Branded to Kill


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When Japanese New Wave bad boy Seijun Suzuki delivered this brutal, hilarious, and visually inspired masterpiece to the executives at his studio, he was promptly fired. Branded to Kill tells the ecstatically bent story of a yakuza assassin with a fetish for sniffing steamed rice (the chipmunk-cheeked superstar Joe Shishido) who botches a job and ends up a target himself. This is Suzuki at his most extreme—the flabbergasting pinnacle of his sixties pop-art aesthetic.

Picture 9/10

The Criterion Collection upgrades one of their staple titles, Seijun Suzuki’s Branded to Kill, to 4K UHD, presenting the film with a 2160p/24hz ultra high-definition encode in 10-bit SDR and the aspect ratio of 2.39:1 on a dual-layer, BD-66 disc. The presentation is sourced from a new 4K restoration performed by Nikkatsu, scanned from the 35mm original camera negative. This edition also includes a standard dual-layer Blu-ray featuring the film in 1080p/24hz high-definition. It is the same disc Criterion released in 2011, using the same older restoration.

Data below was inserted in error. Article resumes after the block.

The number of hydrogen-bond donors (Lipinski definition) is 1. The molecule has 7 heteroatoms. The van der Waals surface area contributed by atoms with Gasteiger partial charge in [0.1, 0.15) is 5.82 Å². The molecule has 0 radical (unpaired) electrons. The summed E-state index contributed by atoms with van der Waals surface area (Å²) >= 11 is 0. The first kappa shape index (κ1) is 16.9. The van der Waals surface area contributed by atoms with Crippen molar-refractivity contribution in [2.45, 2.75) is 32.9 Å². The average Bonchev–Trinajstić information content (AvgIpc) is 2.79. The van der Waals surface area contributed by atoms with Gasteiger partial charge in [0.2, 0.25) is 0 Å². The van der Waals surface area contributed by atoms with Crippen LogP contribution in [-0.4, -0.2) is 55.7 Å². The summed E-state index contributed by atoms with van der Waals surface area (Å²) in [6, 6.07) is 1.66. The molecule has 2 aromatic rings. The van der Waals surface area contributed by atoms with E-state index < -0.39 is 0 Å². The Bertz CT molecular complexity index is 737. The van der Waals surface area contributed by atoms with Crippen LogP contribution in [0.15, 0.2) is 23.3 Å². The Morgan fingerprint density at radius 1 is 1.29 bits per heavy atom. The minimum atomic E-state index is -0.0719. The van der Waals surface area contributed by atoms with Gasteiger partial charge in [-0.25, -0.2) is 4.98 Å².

It’s a bit wild to see how far this film has come since Criterion’s original 1999 DVD, one of their worst early releases on the format. That release was a smudgy, highly digitized, blown-out-looking mess with little-to-no shadow detail leading to a climax in a darkened arena that was impossible to see. Yes, it was a non-anamorphic DVD from 1999. Still, even for the time, it was an absolute disaster of a presentation and more than likely a digital port of Criterion’s LaserDisc. Their Blu-ray edition improved things considerably through a sharper and cleaner-looking image with better contrast levels and far more range. Yet, it could still be a little smudgy with limited shadow definition, the master also showing its age. It’s okay, but it could still be better.